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  • I learned to read when I was 3 years old. I had seven year old sister who went to school that autumn and she had lots of trouble learning to read. She practiced and practiced at our round kitchen table and I sat under the table and learned to read before her.

    That was rather traumatic for her but when you are three years old you don’t care about your elder sister’s reading traumas so much.

    Besides reading from left to right I was able to read text as fast from right to left and also upside down. I do that still and I have to doublecheck all the bank account numbers so I don’t write them backwards.

    Reading opened immense new worlds and universums to me and that early ability to do it kind of determined my future destiny. Althought first I wanted to become an explorer, and after that a soldier, and after that a singer, and after that an architect and between those objectives there were dozen more professions I wanted to become expert in. But eventually language imprisoned me inside its kingdom.

    In summertime we always spent a month at my Grandma’s house, on the other side of Finland. Wild West, we called it. I have told about my 106 year old Grandma in this story 106 YEARS.

    In her library Grandma got a treasure without equal: six books in gilded black leather. NYKYSUOMEN SANAKIRJA, Modern Finnish Dictionary. It wasn’t very modern, it was printed decades before my birth. What made it special for me was that in it’s preface it boasted to include all the Finnish words, hundreds of thousands of them.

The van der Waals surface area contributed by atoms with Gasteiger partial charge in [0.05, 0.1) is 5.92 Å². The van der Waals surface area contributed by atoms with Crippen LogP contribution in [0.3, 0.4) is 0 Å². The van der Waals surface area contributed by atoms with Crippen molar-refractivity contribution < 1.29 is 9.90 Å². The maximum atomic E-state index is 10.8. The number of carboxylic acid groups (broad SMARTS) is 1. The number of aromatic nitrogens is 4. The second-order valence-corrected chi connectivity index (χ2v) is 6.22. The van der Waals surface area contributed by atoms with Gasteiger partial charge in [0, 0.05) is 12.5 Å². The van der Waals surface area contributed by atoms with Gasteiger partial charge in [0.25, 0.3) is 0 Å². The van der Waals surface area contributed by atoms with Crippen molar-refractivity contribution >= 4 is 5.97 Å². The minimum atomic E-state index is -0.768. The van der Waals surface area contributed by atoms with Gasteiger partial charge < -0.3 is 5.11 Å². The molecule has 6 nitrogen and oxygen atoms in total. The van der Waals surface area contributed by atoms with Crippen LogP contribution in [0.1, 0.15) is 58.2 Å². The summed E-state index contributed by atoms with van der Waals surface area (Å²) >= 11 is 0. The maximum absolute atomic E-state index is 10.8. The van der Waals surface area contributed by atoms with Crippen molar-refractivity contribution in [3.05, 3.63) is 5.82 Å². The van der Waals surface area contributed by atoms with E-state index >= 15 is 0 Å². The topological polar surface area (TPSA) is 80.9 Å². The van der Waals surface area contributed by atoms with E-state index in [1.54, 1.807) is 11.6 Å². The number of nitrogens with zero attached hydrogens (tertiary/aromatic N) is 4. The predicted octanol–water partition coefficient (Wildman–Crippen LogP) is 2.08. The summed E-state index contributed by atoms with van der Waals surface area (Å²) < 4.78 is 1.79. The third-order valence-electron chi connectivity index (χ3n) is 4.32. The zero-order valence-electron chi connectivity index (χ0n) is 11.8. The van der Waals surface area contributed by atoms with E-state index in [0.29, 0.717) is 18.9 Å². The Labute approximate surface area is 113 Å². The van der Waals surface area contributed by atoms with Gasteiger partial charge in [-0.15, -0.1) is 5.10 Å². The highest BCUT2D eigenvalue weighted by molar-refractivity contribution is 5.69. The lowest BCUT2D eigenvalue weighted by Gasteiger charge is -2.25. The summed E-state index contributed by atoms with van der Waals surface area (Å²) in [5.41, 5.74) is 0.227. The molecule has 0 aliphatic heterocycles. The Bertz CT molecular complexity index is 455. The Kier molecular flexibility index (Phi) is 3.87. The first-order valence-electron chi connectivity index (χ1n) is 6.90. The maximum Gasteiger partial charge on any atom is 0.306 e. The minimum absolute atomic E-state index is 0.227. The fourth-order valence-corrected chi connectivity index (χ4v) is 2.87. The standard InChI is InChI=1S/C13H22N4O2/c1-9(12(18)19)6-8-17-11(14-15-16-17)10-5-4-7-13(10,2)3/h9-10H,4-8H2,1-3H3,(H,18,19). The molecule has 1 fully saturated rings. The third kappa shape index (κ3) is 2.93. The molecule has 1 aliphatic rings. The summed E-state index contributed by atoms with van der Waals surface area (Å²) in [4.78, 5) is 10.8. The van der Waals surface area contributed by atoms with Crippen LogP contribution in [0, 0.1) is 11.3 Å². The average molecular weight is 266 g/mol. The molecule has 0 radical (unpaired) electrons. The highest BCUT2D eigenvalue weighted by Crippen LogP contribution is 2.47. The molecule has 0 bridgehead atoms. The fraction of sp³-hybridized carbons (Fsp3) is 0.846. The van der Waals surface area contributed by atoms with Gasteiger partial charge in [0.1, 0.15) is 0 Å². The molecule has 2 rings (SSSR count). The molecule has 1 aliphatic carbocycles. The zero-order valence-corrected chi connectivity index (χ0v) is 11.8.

And I wanted to learn them all, so that I could speak the richest imaginable Finnish language. 200 000 different words during one day. (It took years before I had an idea that I could write seriously with that vocabulary, too.)

    After some years my Grandma said that I was only one who had ever been interested in those dusty books and she wanted to give them to me as a gift. That made me very proud, because I knew that only Finnish Nobel Prize laureate of Literature, Frans Emil Sillanpää, had visited my Grandma’s house, and I had always thought that those books belonged to Sillanpää. (My Grandpa’s mother had taught Sillanpää to read when he was a child.)

    And here they are now, right beside my writing desk, and I use them every day. They are full of words from first half of 20th century that are half forgotten in this day modern Finnish language.

    After today, these books are even more important to me, because I just heard that my Grandma, the matriarch of our family, has passed away. She was born in April 1905 and she died in April 2012.

    She lived two weeks short of 107 years, from spring to spring. Mrs Asta Kristina Järvelä.

    So today I keep attached to my dictionaries a daffodil, a symbol of resurrection and triumph over dead. Okay, it’s a little withered daffodil, but nobody expects you to beam and shine and bloom after nearly 107 years of rich and meaningful life.
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